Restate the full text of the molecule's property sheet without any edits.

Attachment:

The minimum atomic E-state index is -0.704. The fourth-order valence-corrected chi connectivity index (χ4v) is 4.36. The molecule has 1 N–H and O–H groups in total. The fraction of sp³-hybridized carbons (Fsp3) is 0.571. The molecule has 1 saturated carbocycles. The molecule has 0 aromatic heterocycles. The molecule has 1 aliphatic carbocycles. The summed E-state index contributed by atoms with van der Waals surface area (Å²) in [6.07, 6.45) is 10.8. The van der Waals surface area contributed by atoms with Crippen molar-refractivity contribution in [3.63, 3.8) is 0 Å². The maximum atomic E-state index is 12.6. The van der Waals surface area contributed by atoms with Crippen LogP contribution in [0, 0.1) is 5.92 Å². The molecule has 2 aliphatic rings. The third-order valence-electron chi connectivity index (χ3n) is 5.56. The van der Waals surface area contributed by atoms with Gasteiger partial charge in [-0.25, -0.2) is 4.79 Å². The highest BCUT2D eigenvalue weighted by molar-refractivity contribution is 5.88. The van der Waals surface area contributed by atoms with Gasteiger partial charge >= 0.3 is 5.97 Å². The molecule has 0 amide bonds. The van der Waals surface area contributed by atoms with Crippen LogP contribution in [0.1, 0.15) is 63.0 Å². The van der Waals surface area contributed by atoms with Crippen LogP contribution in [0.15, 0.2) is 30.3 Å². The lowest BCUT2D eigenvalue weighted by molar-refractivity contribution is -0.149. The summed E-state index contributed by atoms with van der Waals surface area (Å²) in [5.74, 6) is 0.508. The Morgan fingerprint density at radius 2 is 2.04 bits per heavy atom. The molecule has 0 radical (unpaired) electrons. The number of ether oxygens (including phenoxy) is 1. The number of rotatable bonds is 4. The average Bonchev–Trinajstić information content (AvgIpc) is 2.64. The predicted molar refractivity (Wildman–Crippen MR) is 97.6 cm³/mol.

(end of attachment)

The minimum atomic E-state index is -0.704. The fourth-order valence-corrected chi connectivity index (χ4v) is 4.36. The molecule has 1 N–H and O–H groups in total. The fraction of sp³-hybridized carbons (Fsp3) is 0.571. The molecule has 1 saturated carbocycles. The molecule has 0 aromatic heterocycles. The molecule has 1 aliphatic carbocycles. The summed E-state index contributed by atoms with van der Waals surface area (Å²) in [6.07, 6.45) is 10.8. The van der Waals surface area contributed by atoms with Crippen molar-refractivity contribution in [3.63, 3.8) is 0 Å². The maximum atomic E-state index is 12.6. The van der Waals surface area contributed by atoms with Crippen LogP contribution in [0, 0.1) is 5.92 Å². The molecule has 2 aliphatic rings. The third-order valence-electron chi connectivity index (χ3n) is 5.56. The van der Waals surface area contributed by atoms with Gasteiger partial charge in [-0.25, -0.2) is 4.79 Å². The highest BCUT2D eigenvalue weighted by molar-refractivity contribution is 5.88. The van der Waals surface area contributed by atoms with Gasteiger partial charge >= 0.3 is 5.97 Å². The molecule has 0 amide bonds. The van der Waals surface area contributed by atoms with Crippen LogP contribution in [0.1, 0.15) is 63.0 Å². The van der Waals surface area contributed by atoms with Crippen LogP contribution in [0.15, 0.2) is 30.3 Å². The lowest BCUT2D eigenvalue weighted by molar-refractivity contribution is -0.149. The summed E-state index contributed by atoms with van der Waals surface area (Å²) in [5.74, 6) is 0.508. The Morgan fingerprint density at radius 2 is 2.04 bits per heavy atom. The molecule has 0 radical (unpaired) electrons. The number of ether oxygens (including phenoxy) is 1. The number of rotatable bonds is 4. The average Bonchev–Trinajstić information content (AvgIpc) is 2.64. The predicted molar refractivity (Wildman–Crippen MR) is 97.6 cm³/mol.